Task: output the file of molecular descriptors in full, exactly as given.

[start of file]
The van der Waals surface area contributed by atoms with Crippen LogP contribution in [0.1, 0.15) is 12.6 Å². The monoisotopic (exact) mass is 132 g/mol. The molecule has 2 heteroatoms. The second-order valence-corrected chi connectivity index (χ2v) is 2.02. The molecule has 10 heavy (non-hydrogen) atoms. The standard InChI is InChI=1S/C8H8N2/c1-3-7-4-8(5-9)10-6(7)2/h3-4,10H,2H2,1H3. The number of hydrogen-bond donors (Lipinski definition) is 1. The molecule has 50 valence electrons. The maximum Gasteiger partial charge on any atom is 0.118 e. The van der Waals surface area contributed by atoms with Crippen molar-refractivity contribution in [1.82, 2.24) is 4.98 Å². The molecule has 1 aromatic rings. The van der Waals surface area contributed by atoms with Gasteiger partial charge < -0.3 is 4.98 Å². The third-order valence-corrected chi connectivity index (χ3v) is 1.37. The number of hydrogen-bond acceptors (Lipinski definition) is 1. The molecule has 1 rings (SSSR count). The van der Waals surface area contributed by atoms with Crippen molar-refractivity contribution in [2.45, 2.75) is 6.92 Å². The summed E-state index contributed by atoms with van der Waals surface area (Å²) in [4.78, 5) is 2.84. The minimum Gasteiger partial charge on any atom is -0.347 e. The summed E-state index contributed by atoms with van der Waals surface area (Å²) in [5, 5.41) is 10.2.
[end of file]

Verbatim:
The van der Waals surface area contributed by atoms with Crippen LogP contribution in [0.1, 0.15) is 12.6 Å². The monoisotopic (exact) mass is 132 g/mol. The molecule has 2 heteroatoms. The second-order valence-corrected chi connectivity index (χ2v) is 2.02. The molecule has 10 heavy (non-hydrogen) atoms. The standard InChI is InChI=1S/C8H8N2/c1-3-7-4-8(5-9)10-6(7)2/h3-4,10H,2H2,1H3. The number of hydrogen-bond donors (Lipinski definition) is 1. The molecule has 50 valence electrons. The maximum Gasteiger partial charge on any atom is 0.118 e. The van der Waals surface area contributed by atoms with Crippen molar-refractivity contribution in [1.82, 2.24) is 4.98 Å². The molecule has 1 aromatic rings. The van der Waals surface area contributed by atoms with Gasteiger partial charge < -0.3 is 4.98 Å². The third-order valence-corrected chi connectivity index (χ3v) is 1.37. The number of hydrogen-bond acceptors (Lipinski definition) is 1. The molecule has 1 rings (SSSR count). The van der Waals surface area contributed by atoms with Crippen molar-refractivity contribution in [2.45, 2.75) is 6.92 Å². The summed E-state index contributed by atoms with van der Waals surface area (Å²) in [4.78, 5) is 2.84. The minimum Gasteiger partial charge on any atom is -0.347 e. The summed E-state index contributed by atoms with van der Waals surface area (Å²) in [5, 5.41) is 10.2.